rates between 1985 and 1995.20,25 These findings are consistent
with research in other countries.26,27 On the other hand,
other researchers have not found this decline in disability or
have found that it relates primarily to less severe levels of
If these disability declines continue, they could, in theory,
have a major impact on use of both acute and long-term care
services. People with substantial disabilities have three times
the average Medicare expenditure of beneficiaries without
substantial disabilities.29 Singer and Manton estimated that a
continued decline in disability could preserve the long-term
care fiscal stability of Medicare and Social Security.30 However,
even under optimistic assumptions about declines in disability
rates, there is likely to be a substantial increase in demand for
acute and long-term care services because of huge increases in
the absolute numbers of the oldest old.13
Size of the economy
While most public policy has focused on public expenditures
for older people, less attention has been given to the size of
the economy. The Social Security actuaries project that the US
economy will grow from $10 trillion (1012) in 2000 to $111 trillion
in 2050 in nominal dollars.15 The financial burden of public
programmes for older people will partly depend on how fast
the economy grows. For example, in projecting long-term care
expenditures, Wiener, Illston and Hanley estimated that public
long-term care expenditures as a percentage of GDP could triple
from 1993 to 2048 if the US economy were to grow by only
1.5% per year adjusting for inflation, but barely increase at all
if real economic growth were 3.5% per year.16
There are also factors that could increase the number of
workers, including immigration and increased labour force participation, which would provide workers to pay taxes to support
the older population. The US has always had a large number
of immigrants and about 11% of the US population is foreign
born.31 The major limit on the number of immigrants is the
restrictions imposed by the government. The terrorist attacks of
11 September 2001 have sharply undermined evolving support
for immigration liberalization and made the admission of additional immigrants highly unlikely, at least for the time being.32
Even with additional immigration, it is questionable that it would
occur at levels necessary to significantly counteract the impact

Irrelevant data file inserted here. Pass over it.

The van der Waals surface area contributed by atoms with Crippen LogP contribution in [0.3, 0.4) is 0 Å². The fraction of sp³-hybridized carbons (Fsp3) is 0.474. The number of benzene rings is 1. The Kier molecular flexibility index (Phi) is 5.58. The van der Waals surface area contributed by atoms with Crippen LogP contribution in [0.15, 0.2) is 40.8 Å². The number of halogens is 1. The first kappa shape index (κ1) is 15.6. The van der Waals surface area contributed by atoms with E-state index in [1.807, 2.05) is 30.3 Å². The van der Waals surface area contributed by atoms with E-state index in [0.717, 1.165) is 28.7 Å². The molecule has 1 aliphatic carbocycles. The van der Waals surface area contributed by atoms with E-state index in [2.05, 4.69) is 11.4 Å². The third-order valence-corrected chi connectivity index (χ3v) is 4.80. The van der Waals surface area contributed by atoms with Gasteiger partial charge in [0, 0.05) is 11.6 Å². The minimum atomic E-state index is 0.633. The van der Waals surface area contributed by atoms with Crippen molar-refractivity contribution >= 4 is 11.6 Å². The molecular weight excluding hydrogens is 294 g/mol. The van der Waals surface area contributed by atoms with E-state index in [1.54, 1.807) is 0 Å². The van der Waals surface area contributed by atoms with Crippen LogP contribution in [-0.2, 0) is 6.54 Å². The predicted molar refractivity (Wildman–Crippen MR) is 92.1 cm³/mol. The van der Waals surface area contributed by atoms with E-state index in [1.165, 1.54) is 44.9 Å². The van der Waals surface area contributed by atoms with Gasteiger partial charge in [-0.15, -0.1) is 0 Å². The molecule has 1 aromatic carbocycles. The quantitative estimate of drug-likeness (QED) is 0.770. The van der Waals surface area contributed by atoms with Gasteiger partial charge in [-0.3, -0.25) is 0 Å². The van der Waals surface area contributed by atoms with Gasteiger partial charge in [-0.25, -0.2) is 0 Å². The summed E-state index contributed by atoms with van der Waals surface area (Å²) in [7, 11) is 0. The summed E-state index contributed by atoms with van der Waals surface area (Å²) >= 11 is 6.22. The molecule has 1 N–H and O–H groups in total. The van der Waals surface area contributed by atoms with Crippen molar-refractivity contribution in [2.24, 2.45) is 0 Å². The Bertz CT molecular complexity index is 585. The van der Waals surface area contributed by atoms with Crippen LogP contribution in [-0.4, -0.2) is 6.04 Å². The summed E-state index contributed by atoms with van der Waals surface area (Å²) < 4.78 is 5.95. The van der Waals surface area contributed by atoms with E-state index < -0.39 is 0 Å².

of population ageing.33 Increased immigration, of course, raises
a number of difficult issues about integrating a new population
into American society and also questions of how willing this
new foreign-born population will be to pay taxes to support the
ageing native population.
The other factor that could increase the economy is that a
higher percentage of the population could enter the workforce.
As workers become more scarce, labour force participation
rates may rise as employers compete for workers. Labour force
participation for women has risen substantially over the last
30 years, but is still well below that of men. In 1998, the labour
force participation of men age 45–54 was 89%, while it was
only 76% for women.34 Higher labour force participation rates
for women, however, may deprive older people of informal
care, increasing demand for paid long-term care services.
Older people themselves also may be a source of additional
workers. In a recent survey, nearly a third of ‘baby boomers’
indicated their desire to work at least part-time during their
retirement years.35
Conservatives and some moderates are convinced that
privatization of Medicare, Social Security and long-term care is
necessary to address the future burdens of an ageing population. For Social Security, the main proposal has been to divert
some of the payroll tax to private accounts that could be used to
purchase stocks and bonds. The recent downturn in the stock
market has made this proposal less attractive.
For Medicare, privatization has been proposed mostly through
the introduction of competing private health plans to substitute
for the current system of government funded, but privately
administered health care.36,37 Although proposals vary, most
would have the national government pay a fixed contribution
towards each individual’s health insurance premiums. People
who wanted a more generous health plan would pay the difference between the premium and the government contribution.
The assumption of this strategy is that competition will force
insurers to find ways to control costs while maintaining good
quality care. Opponents fear that health plans would compete
based on risk selection rather than efficiency or quality and that
the government contribution would not keep pace with costs
over time, shifting costs to older beneficiaries. They worry that
the net result would be a two-tiered system, in which wealthier
older people would have significantly better and different coverage than people who are financially less well off.
Similar to the strategy for acute care, conservatives and some
moderates are promoting private long-term care insurance as
a way of financing long-term care, hoping that it will reduce